The 7 Biggest Myths About Infertility

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For years I shared on this blog about our struggle with infertility, and that’s because we went through it for years. It took us nearly 4 years to get pregnant with our daughter, and man, infertility is no joke. Those 4 years were a nearly constant roller coaster of emotions, hopes, disappointments, plans, new plans, shots, pills, sonograms, pregnancy tests… and the absolute hardest part of all of it, for me, was the first few months.

I am a planner. And if I’m being honest, I’m also a little bit of a control freak. If I can help it, I go into absolutely any situation with my eyes wide open, armed with information and a plan. Unprepared is a word that I don’t like to be a part of my vocabulary and I’m an over-thinker to my core. I over-think about my over-thinking. What I’m trying to say is, I’m not caught off guard by much in life.

And infertility absolutely knocked me on my ass (sorry Mom). I didn’t expect it. I didn’t know what to do with it. I didn’t know what I was supposed to do. I didn’t know what would happen or when. I didn’t know what to expect. And so every experience and every emotion for the next few months hit me like a baseball bat.

I didn’t have any control over this. *thwack*

I didn’t ever want this to be me. *thwack*

I didn’t know if it would ever happen for us. *thwack*

Grief. *thwack*

Fear. *thwack*

Anger. *thwack*

Sorrow. *thwack*

Inadequacy. *thwack*

You get the picture. But as I came out on the other side of those early months, a bright spot among so much darkness started to become clear. When I decided to share for the first time what we were going through, so many people started to reach out to me and share their history with infertility or that they were also in the throes of it. All these women, quietly struggling with one of the saddest things a person can go through.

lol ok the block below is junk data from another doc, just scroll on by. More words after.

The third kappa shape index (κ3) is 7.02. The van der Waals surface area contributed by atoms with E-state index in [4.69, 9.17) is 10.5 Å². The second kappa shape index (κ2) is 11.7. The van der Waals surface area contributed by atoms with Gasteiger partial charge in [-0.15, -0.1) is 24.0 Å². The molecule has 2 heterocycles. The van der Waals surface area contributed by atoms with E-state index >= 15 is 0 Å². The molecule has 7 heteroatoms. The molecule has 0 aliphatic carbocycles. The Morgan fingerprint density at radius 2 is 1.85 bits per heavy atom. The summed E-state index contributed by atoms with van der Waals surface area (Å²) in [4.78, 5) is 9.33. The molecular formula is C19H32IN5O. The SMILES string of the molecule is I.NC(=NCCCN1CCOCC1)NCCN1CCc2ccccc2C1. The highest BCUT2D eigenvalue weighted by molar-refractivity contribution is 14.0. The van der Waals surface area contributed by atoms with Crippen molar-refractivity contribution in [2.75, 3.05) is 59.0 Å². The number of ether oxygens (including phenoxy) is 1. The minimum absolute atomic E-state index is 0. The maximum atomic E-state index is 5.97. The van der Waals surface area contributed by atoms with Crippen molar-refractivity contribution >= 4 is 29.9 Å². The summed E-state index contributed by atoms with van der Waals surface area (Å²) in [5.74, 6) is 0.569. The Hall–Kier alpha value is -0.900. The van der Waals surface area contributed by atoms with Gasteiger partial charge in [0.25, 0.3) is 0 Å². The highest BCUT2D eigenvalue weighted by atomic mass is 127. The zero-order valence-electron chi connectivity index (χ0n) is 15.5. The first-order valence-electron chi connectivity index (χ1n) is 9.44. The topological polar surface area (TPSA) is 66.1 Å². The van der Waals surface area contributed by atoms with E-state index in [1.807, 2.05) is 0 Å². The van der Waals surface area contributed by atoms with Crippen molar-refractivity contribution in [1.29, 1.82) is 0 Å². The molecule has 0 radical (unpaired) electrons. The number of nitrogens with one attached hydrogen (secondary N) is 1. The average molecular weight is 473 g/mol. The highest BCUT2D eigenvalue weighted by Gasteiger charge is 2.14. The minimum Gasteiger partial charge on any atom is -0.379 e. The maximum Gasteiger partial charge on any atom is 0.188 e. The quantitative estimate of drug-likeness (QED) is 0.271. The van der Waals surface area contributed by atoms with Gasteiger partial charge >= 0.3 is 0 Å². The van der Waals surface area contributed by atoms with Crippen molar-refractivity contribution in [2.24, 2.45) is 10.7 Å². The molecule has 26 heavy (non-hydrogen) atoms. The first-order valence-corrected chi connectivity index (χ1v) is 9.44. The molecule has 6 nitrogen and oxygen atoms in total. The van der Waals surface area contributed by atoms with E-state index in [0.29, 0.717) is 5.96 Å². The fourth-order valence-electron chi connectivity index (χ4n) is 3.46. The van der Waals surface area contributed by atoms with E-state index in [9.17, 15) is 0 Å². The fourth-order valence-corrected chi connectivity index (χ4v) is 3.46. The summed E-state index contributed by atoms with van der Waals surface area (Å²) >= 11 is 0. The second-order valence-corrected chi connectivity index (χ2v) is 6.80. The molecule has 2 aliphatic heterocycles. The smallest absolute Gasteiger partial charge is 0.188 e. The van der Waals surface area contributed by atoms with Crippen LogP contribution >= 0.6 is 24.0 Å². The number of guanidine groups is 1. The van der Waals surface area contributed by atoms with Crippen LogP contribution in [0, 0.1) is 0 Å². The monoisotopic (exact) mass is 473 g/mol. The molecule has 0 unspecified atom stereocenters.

Eventually, with some time and perspective, I realized that among the many good things that would come from this experience, one of them was the ability to help others know that they’re not alone, and hopefully, make this whole mess a little easier for them.

And that’s why, looking back, I want to share what I feel are some of the most common misconceptions and myths about dealing with infertility. And if you find yourself suddenly on this road, I hope they help you avoid a few of the *thwack*s.

1. I Have to Take All the Advice

Sister… you will get advice. All the advice ever in the history of advice. Everyone will tell you what worked for them, what they tried, what their cousin’s dental hygienist tried, what some woman on TV said she tried, what they read about in an article that their old coworker posted on Facebook.

And here’s what you should do with that advice… Be grateful that people care enough about what you’re going through to want to help.

Here’s what you absolutely do not have to do with that advice… take all of it and try all the things.

It can be overwhelming and frustrating to get so much well-meaning advice, some of which is often conflicting. But understand that you are the best judge of what is right for you, and you don’t have to do anything just because someone suggests it.

If something rings true to you or feels like something you’re interested in trying or pursuing, go nuts. What we ultimately tried that led to me getting pregnant was something someone shared with me and I’ll be grateful for it forever. But I also got lots of advice and suggestions along the way that I knew weren’t right for us. And that is okay.